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Color Coding: A Solution To New Audio Format Consumer Confusion Print E-mail
Thursday, 14 November 2002
This Saturday, I stopped by my local Tower Records on Sunset Boulevard in Hollywood to do a little Christmas shopping for myself with the hopes of coming home with some new SACD and DVD-Audio titles. More depressing than the weak selection of SACD and DVD-Audio titles was the reaction I got from the manager when I politely pointed out to him that there were DVD-Video titles in the DVD-Audio section. After a laborious and highly technical explanation of the differences between the two formats and why the DVD-Video titles would be better displayed separately or in the music oriented DVD-Video section – he responded “if it plays in a DVD player then it is DVD-Audio.” That scared me. While someone more up the food chain at Tower seemingly knows the difference between the new audio formats – the staff at my Tower certainly didn’t nor did they care. Now if the staff isn’t willing to understand the difference how are mainstream music consumers supposed to figure out the difference between the titles? A recent addition to my local Tower and Virgin high resolution audio display was printed brochures. I guess that helps a bit but confusion still abounds at the high-res music racks.

I propose a simple solution for music retailers looking to actually sell these new formats to non-audiophile clients. Color code the discs with big stickers right on the front of the record. Orange perhaps for stereo single layer SACDs, red for multi-channel single layer SACDs, yellow for hybrid stereo SACDs, blue for hybrid multichannel SACDs (that will play in CD and SACD players). DVD-Audio discs could get another color such as purple. Then put a simple chart in the high resolution or audiophile section so people can figure out what they are buying. It costs practically nothing and would help clear things up for confused consumers looking to get back into buying lots of music.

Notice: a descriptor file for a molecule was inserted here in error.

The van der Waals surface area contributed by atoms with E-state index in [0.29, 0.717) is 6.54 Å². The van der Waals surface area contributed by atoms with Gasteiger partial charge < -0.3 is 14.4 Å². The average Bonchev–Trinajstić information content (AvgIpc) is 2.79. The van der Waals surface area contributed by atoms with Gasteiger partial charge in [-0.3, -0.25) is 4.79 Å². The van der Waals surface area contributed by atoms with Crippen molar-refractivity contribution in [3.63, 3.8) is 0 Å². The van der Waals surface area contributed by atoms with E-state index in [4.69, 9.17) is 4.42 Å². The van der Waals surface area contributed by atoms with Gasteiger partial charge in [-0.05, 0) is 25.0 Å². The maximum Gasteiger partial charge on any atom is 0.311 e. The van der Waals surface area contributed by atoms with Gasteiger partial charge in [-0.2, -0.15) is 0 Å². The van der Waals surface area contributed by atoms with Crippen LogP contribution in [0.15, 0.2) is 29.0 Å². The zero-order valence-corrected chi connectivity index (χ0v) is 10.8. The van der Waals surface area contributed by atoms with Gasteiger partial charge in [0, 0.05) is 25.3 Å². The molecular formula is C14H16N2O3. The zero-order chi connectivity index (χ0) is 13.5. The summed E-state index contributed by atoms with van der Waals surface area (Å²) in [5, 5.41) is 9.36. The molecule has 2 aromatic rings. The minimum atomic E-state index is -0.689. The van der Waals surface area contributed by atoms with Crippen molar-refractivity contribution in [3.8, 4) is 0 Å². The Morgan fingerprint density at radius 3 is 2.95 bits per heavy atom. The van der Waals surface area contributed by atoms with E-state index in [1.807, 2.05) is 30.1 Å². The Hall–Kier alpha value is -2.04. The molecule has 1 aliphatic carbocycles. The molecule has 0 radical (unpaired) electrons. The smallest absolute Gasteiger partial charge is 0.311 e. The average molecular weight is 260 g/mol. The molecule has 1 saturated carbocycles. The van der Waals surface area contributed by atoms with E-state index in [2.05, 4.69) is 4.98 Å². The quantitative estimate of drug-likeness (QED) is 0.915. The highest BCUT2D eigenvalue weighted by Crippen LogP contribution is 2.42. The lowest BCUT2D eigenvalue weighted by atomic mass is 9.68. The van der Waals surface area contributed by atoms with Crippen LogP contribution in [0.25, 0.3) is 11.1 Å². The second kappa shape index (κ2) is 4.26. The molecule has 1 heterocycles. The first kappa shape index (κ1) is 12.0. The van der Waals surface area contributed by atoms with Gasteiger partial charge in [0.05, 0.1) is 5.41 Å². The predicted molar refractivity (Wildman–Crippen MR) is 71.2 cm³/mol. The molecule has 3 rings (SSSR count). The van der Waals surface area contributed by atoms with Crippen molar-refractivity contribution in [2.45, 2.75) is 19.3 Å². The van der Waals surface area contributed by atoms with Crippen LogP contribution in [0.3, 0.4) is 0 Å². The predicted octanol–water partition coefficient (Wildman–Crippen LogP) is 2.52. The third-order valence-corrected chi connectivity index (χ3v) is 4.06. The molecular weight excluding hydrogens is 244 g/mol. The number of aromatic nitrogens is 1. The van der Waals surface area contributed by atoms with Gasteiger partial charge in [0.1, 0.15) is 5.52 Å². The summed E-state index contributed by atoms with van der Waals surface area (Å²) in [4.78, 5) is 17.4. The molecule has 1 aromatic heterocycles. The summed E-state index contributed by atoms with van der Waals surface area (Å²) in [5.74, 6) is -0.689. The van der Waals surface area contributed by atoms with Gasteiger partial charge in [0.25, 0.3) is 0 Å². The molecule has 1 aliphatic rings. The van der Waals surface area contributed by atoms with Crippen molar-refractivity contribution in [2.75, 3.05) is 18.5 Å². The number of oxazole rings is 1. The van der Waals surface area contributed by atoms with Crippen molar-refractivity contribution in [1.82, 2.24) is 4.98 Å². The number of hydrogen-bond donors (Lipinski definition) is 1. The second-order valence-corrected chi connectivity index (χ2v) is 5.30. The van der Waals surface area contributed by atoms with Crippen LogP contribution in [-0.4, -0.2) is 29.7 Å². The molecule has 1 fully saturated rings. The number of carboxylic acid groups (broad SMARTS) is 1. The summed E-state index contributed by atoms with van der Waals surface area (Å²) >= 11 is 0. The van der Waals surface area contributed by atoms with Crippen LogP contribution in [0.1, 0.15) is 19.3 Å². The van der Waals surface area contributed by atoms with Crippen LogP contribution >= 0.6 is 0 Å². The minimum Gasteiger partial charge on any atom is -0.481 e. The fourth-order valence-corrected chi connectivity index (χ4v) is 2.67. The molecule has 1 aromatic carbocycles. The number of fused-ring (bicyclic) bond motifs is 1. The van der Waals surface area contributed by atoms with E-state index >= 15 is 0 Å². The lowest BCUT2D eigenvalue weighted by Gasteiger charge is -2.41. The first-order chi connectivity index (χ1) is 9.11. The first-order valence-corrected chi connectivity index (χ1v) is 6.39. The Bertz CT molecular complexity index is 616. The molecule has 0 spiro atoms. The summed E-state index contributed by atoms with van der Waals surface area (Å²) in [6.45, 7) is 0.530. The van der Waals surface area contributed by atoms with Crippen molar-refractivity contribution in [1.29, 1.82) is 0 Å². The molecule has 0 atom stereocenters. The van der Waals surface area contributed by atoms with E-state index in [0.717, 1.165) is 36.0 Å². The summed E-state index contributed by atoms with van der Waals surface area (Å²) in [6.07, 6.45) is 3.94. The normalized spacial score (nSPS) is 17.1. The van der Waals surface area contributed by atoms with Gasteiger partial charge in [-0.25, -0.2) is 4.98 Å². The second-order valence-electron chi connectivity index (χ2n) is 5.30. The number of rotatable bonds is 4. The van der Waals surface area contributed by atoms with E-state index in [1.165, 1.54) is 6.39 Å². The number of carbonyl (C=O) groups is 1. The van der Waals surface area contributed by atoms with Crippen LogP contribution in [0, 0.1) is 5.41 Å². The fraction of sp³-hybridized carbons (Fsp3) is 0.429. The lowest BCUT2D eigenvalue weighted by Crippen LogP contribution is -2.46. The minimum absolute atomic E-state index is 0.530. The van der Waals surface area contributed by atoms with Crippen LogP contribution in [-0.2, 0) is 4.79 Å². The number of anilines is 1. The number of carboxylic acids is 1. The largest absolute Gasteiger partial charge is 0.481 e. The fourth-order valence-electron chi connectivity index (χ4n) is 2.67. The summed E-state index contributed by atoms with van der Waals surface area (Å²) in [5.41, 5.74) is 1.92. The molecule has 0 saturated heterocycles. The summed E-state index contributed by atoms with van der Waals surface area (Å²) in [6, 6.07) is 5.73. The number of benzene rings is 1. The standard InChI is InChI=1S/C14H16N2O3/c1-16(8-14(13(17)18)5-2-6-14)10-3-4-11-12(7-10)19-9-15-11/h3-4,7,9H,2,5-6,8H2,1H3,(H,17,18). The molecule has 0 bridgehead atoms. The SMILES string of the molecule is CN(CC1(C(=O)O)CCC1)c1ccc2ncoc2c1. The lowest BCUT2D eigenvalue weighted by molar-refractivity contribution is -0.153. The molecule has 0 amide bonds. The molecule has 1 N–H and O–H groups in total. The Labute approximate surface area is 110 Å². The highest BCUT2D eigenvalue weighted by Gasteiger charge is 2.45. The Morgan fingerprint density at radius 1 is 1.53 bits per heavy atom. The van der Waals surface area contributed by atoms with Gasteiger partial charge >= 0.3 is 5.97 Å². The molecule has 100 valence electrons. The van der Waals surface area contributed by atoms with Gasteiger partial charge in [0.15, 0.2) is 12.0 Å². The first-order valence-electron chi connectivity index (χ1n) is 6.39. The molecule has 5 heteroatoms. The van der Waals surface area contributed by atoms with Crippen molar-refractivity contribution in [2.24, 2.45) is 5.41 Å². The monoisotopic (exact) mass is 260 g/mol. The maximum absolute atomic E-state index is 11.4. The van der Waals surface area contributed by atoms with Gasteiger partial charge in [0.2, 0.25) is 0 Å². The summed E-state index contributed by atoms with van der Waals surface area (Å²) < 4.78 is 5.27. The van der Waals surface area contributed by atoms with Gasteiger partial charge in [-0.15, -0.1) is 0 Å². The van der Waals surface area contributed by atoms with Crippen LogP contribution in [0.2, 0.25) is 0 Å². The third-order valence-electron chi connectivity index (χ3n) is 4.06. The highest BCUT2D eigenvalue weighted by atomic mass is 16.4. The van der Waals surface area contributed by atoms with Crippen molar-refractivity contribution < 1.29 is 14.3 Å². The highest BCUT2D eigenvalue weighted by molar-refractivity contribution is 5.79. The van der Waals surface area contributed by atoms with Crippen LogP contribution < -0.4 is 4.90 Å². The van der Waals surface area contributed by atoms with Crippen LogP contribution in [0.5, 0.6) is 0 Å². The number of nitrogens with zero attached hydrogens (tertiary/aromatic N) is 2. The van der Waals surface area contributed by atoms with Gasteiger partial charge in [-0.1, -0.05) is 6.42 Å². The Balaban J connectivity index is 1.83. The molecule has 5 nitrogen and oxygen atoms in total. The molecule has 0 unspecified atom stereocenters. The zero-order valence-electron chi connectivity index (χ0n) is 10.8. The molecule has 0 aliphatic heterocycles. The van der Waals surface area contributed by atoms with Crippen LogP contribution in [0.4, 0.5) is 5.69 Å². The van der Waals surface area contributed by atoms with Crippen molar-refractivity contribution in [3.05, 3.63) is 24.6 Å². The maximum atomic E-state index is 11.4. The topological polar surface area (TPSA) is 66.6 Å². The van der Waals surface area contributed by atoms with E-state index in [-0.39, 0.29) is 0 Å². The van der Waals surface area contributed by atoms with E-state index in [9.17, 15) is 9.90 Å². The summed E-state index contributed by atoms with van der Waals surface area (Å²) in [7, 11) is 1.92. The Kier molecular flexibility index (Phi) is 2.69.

With various sized jewel cases and larger DVD-Video packaging sometimes used for music – the size of the music packaging is not enough for consumers looking to try DVD-Audio and SACD for the first time. With poorly educated and even less motivated staff on board to help, things get even worse for the music enthusiasts and ultimately for the music retailer. Because the more simple solution for the savvy DVD-Audio and or SACD customer is to simply order them neatly and easily on-line. Just type DVD-Audio into Amazon and you get the titles without a purple haired wanna-be Marylyn Manson giving you attitude.

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